THE CAPTURE Saturday of a senior al-Qaeda operative in Libya and a raid in Somalia the same day by Navy SEALs broke some new ground in the Obama administration’s counterterrorism operations. For the first time, the administration acted in Libya under the auspices of the 2001 Authorization for Use of Military Force (AUMF), in which Congress sanctioned war against al-Qaeda. For only the second time, it held a suspect captured outside a war zone for interrogation on a Navy ship — using the same authority under which the Bush administration detained militants at the Guantanamo Bay prison. In Somalia it attempted, unsuccessfully, to capture a terrorist commander rather than target him with a drone strike.
These operations were legal and justified, in our view, even if they incurred some risks: Libya’s crumbling government, which publicly denounced the Tripoli raid as a “kidnapping,” could be further undermined. Though the tactics may have been dictated largely by circumstance, the raids can only be welcomed by those, including us, who have called on the administration to seek to capture, rather than kill, al-Qaeda leaders and to rely on military forces, rather than the CIA, to lead operations. The interrogation of Abu Anas al-Libi, a longtime member of al-Qaeda’s core leadership, could yield valuable intelligence about the organization and its nascent operations in North Africa without compromising his eventual prosecution in a civilian criminal court in the United States.
It’s worth noting, however, that neither of these operations fits well with President Obama’s announced counterterrorism policies. In a major speech in May, the president rejected suggestions that the AUMF be updated, instead promising “efforts to refine and ultimately repeal” it. In his recent address to the U.N. General Assembly, he asserted that the world was “more stable than it was five years ago” because the United States was “shifting away from a perpetual war footing.” In fact, the AUMF and continued U.S. “war footing” enabled both of the weekend’s operations.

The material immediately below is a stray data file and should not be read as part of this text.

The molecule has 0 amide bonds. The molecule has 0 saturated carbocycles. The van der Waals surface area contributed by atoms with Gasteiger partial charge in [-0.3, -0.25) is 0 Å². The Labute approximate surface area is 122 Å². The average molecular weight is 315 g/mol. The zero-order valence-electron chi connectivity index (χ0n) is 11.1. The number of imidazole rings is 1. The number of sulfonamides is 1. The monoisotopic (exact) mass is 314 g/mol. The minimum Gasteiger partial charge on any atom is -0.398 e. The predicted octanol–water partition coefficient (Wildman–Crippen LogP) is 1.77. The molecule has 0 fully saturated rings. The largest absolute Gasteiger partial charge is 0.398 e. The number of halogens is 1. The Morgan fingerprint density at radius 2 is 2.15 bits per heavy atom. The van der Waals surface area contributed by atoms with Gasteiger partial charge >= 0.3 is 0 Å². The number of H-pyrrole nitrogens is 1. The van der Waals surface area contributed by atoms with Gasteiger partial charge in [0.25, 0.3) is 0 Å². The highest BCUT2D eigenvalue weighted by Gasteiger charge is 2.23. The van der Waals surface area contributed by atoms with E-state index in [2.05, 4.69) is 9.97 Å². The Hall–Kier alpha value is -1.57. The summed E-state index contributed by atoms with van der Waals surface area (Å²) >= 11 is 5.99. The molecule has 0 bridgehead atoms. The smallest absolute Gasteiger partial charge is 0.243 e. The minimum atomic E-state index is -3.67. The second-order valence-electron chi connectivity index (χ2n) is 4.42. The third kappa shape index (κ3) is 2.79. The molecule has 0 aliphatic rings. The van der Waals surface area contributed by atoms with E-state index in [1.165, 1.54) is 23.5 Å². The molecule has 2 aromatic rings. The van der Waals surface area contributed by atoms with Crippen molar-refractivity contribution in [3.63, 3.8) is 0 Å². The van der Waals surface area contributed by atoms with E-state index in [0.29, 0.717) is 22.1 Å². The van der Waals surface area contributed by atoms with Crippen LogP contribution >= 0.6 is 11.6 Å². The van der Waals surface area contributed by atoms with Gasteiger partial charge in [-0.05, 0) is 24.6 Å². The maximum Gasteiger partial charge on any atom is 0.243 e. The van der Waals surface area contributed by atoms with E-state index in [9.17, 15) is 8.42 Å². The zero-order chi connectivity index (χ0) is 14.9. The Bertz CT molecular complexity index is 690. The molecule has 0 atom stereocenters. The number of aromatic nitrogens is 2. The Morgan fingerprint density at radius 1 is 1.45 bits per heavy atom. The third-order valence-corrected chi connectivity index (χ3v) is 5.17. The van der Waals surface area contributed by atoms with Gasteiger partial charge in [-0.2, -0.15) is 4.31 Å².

What these episodes demonstrate is that the battle against al-Qaeda, far from ending, is morphing and spreading to other regions, particularly in Africa. As several legal experts have pointed out, as U.S. operations move to countries and targets far from Afghanistan and the original al-Qaeda cadre, the legitimacy of the legal and political authority provided by Congress’s 2001 act erodes. While the suspect captured in Libya has been indicted for his alleged role in the 1998 bombing of the U.S. Embassy in Nairobi, the reported target of the Somalia raid was not part of al-Qaeda’s pre-2001 organization.
As tempting as it may be to declare “the end of a decade of war,” Mr. Obama would be wiser to recognize — as he did in approving these operations — that the war against al-Qaeda continues. What’s needed is not the repeal of the legal justification for fighting it but an update that provides more explicit authority for operations in places such as Libya and Somalia.